Business Overview

SEMI-ABSENTEE Italian pizzeria casual restaurant in dual anchored shopping center! Beer/wine license in place, but not included in sale. Food is made from scratch daily with homemade specialties – all recipes included in sale! Sales very strong in 2021 with covid recovery! Great web reviews. Nice robust menu includes popular healthy options along with all of the Italian favorites! Plenty of room for growth by adding catering! Gross Sales and Net Income are projected for 2021 based on first 5 months of the year. EMAIL NOW before it is gone! For the fastest reply to you inquiry, please use this ad’s email reply! For the fastest reply to your inquiry, please use this ad’s email reply or contact Business Broker Edward Smith (RE# BS.0038345.PC; Business Broker Permit# BBP.0000005) at 702-274-7320 or email


  • Asking Price: $175,000
  • Cash Flow: $56,663
  • Gross Revenue: $470,000
  • FF&E: $65,000
  • Inventory: $5,000
  • Inventory Included: Yes
  • Established: 2002

Detailed Information

  • Property Owned or Leased:N/A
  • Property Included:N/A
  • Building Square Footage:1,394
  • Lot Size:N/A
  • Total Number of Employees:8
  • Furniture, Fixtures and Equipment:N/A
About The Facility:

This is a leased location of 1394 square feet with a Total Rent of $4534. Lease ends 08/2025 with a one 5 year lease options. Seller is active in the business with 5 FT employees, and 3 PT employees. Hours of operation are 11AM-9PM Sun-Thur, 11AM-10PM Fri-Sat. $5,000 in Inventory and $65,000 in FF&E included in Asking Price. $70,000 made in Leasehold Improvements. Assets include Busy location in dual anchored shopping center! Fresh ingredients! Beer/Wine License Required.

Is Support & Training Included:

Fourteen (14) days

Purpose For Selling:

Health issues

Additional Info

The company was started in 2002, making the business 20 years old.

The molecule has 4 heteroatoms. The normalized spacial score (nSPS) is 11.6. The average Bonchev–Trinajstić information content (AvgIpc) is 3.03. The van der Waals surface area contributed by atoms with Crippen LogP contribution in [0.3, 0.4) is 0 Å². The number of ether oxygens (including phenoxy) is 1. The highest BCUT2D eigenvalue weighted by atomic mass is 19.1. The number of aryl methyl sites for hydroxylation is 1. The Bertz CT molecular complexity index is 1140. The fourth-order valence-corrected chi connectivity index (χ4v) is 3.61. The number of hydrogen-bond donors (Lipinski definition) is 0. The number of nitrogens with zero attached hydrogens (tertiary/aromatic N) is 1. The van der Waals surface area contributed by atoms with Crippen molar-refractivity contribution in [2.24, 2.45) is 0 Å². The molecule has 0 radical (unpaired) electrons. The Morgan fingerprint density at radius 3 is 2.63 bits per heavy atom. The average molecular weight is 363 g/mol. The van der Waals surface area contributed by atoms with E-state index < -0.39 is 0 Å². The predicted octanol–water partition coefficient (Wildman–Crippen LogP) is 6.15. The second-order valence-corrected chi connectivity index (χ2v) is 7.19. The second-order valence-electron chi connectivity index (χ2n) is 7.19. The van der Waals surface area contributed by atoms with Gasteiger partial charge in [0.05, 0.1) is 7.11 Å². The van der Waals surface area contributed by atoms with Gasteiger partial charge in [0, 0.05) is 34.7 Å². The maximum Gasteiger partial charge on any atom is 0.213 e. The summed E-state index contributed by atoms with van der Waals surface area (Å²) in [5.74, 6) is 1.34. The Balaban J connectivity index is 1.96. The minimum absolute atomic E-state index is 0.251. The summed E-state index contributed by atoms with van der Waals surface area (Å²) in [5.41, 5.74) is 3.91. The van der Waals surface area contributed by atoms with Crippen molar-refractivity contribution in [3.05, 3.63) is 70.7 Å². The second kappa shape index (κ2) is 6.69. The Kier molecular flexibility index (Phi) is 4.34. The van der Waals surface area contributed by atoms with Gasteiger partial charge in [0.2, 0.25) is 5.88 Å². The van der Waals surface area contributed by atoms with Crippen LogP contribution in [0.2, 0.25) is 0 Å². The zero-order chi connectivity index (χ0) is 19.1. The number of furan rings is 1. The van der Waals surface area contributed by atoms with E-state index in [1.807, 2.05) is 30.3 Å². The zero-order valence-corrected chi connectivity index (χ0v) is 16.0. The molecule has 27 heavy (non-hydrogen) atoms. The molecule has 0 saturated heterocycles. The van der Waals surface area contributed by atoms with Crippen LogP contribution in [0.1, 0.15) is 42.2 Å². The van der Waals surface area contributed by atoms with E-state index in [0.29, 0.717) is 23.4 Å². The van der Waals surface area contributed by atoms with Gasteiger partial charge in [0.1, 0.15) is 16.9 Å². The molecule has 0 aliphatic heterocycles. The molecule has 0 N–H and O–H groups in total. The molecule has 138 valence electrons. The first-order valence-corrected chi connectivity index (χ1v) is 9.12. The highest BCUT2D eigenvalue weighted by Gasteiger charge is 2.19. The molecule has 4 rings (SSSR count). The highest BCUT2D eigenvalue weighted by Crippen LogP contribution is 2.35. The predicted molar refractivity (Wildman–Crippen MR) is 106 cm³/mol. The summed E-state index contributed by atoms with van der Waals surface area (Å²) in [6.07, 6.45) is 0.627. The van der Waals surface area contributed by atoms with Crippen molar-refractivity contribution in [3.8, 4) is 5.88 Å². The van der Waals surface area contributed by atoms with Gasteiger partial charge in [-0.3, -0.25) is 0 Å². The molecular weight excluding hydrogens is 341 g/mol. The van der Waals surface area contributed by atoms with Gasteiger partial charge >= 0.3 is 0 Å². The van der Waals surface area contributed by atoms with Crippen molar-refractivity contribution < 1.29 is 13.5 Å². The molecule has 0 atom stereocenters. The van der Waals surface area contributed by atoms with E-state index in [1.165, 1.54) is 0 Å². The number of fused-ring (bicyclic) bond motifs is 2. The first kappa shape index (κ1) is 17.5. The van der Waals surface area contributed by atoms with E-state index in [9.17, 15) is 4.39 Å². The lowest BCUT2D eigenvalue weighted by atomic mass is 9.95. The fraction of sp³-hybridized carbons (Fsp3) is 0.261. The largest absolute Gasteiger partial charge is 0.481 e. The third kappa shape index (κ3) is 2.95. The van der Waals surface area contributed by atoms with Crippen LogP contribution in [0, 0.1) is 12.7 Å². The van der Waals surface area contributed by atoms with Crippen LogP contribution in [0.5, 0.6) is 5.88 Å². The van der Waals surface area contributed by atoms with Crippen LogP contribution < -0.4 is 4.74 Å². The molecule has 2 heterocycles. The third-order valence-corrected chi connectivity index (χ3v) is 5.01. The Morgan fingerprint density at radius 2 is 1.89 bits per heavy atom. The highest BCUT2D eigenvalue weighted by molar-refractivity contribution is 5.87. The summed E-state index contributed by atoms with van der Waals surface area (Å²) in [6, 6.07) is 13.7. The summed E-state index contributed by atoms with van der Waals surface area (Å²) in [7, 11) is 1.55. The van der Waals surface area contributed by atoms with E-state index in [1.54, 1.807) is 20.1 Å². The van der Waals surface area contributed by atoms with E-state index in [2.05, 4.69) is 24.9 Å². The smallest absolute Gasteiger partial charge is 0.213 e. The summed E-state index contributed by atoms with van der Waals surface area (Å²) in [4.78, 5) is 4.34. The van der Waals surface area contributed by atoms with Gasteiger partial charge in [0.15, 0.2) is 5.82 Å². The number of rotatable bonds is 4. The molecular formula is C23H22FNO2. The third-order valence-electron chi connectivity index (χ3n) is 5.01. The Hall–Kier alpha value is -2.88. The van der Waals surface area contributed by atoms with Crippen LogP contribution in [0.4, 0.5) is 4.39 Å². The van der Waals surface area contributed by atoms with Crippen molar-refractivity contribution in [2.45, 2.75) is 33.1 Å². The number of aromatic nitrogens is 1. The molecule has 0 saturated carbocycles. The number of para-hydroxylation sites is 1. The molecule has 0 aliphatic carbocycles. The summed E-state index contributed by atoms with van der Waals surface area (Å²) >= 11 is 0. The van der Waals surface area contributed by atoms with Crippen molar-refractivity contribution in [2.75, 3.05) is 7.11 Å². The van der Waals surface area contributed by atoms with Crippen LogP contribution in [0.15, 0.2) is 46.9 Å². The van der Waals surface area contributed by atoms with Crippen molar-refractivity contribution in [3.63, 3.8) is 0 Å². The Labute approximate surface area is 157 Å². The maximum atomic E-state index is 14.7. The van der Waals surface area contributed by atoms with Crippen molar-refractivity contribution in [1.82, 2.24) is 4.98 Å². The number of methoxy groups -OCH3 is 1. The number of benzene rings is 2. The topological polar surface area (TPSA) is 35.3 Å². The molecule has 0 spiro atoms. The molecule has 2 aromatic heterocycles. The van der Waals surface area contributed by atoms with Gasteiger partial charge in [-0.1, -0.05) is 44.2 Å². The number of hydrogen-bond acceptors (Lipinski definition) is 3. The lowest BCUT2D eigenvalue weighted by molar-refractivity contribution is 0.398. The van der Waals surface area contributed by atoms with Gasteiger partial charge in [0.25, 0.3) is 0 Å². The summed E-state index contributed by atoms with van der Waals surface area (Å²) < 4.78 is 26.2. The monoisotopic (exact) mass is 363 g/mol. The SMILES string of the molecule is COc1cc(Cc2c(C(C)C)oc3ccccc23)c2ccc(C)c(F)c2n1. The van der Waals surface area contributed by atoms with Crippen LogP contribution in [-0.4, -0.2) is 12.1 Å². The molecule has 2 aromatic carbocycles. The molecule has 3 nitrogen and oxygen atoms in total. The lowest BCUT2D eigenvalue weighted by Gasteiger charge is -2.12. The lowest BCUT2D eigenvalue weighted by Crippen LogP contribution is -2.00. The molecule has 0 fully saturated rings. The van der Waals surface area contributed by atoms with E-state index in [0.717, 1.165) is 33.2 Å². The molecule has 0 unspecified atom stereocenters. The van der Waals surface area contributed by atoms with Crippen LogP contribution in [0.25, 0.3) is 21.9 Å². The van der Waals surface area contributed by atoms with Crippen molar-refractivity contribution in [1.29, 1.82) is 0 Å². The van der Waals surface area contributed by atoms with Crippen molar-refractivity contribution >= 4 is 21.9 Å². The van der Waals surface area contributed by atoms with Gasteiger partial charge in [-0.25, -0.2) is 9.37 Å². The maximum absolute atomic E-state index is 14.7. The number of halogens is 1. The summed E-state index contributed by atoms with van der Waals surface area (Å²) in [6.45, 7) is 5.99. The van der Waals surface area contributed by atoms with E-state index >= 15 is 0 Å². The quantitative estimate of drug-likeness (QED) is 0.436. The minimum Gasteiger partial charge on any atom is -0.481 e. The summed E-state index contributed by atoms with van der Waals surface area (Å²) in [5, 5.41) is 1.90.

The sale will include inventory valued at $5,000, which is included in the asking price.

The business has 8 employees and is located in a building with disclosed square footage of 1,394 sq ft.
The property is leased by the company for $4,534 per Month

Why is the Current Owner Selling The Business?

There are all sorts of reasons people choose to sell companies. Nevertheless, the true factor vs the one they tell you might be 2 completely different things. As an example, they might say "I have a lot of various responsibilities" or "I am retiring". For numerous sellers, these reasons are valid. However, for some, these may simply be reasons to attempt to conceal the reality of transforming demographics, increased competition, current decrease in revenues, or a range of other reasons. This is why it is extremely vital that you not depend entirely on a seller's word, but rather, utilize the seller's response combined with your overall due diligence. This will paint a much more reasonable picture of the business's existing scenario.

Existing Debts and Future Obligations

If the current company is in debt, which many companies are, then you will need to consider this when valuating/preparing your deal. Many operating businesses take out loans with the purpose of covering items such as supplies, payroll, accounts payable, and so on. Keep in mind that occasionally this can indicate that earnings margins are too thin. Numerous organisations come under a revolving door of taking on debt as a way to pay back other loans. Along with debts, there may additionally be future commitments to take into consideration. There may be an outstanding lease on tools or the building where the business resides. The business might have existing contracts with suppliers that should be fulfilled or might cause charges if canceled early.

Understanding the Customer Base, Competition and Area Demographics

How do operating businesses in the area attract brand-new consumers? Most times, operating businesses have repeat customers, which create the core of their everyday earnings. Specific aspects such as brand-new competition growing up around the area, road construction, and personnel turn over can affect repeat customers and also negatively impact future revenues. One essential point to take into consideration is the placement of the business. Is it in an extremely trafficked shopping center, or is it hidden from the main road? Clearly, the more individuals that see the business on a regular basis, the better the opportunity to construct a returning consumer base. A final thought is the general area demographics. Is the business situated in a largely inhabited city, or is it located on the edge of town? How might the regional typical household earnings effect future revenue prospects?